Am I part of the problem? I would be lying to say I don’t hold some of those same stereotypes of those that want to keep certain people out of their neighborhoods. My only difference is I have lived in slums. I wasn’t fortunate to live in a house with a white picket fence growing up. So a lot of my beliefs come from what has been my reality.
There are people that have poor living conditions that aren’t able to move to better places. These people often get judged for their conditions and not as a human being. Its almost as if poor living conditions are linked to bad people that run the property value down. Which isn’t true at all.
When thinking about how expensive housing plays a hand in reinforcing wealth inequality it’s frightening. David Fink said it best “Housing is opportunity.”
David Fink, policy director at Partnership for Strong Communities, made me realize how housing is linked to just about everything.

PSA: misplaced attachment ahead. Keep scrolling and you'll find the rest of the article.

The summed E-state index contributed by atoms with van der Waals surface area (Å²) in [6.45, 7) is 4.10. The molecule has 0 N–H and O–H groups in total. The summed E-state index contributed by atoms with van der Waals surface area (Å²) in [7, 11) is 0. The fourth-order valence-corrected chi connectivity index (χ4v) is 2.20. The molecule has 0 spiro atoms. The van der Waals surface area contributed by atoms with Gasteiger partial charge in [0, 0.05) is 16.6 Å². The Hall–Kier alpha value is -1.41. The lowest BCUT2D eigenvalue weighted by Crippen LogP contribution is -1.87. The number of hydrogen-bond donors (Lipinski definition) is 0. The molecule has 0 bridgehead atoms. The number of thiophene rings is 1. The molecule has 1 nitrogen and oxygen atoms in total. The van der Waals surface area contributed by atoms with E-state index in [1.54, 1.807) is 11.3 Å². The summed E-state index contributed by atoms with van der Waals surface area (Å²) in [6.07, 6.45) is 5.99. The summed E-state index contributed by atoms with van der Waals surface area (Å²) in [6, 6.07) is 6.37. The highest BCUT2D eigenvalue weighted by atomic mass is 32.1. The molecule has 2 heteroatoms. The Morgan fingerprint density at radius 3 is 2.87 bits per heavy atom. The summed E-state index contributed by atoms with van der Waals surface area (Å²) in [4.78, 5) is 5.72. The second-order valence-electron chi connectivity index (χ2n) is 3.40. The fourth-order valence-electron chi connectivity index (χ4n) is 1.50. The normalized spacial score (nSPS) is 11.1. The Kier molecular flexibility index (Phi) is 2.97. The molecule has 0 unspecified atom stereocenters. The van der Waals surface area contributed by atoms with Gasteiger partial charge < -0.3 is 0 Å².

Poor neighborhoods more than likely have schools that lack in education.
Mr. Fink brought the point up how children from towns that are considered poverty towns sometimes get the opportunity to go to schools in suburban towns. In these suburban towns the education is great. However it doesn’t change the fact that when children go back to their poverty towns where the living conditions are less than great ultimately it still limits these children opportunity given.
So the real problem is creating opportunity for all. If all children had the same opportunity to receive a quality education, we could have equality. Growth and development starts with youth. So suitable living situations could create some type of balance.
But if towns are opposed to affordable housing in there neighborhoods it will only increase the wealth inequality. It’s time to join forces!
By: Krystal Copeland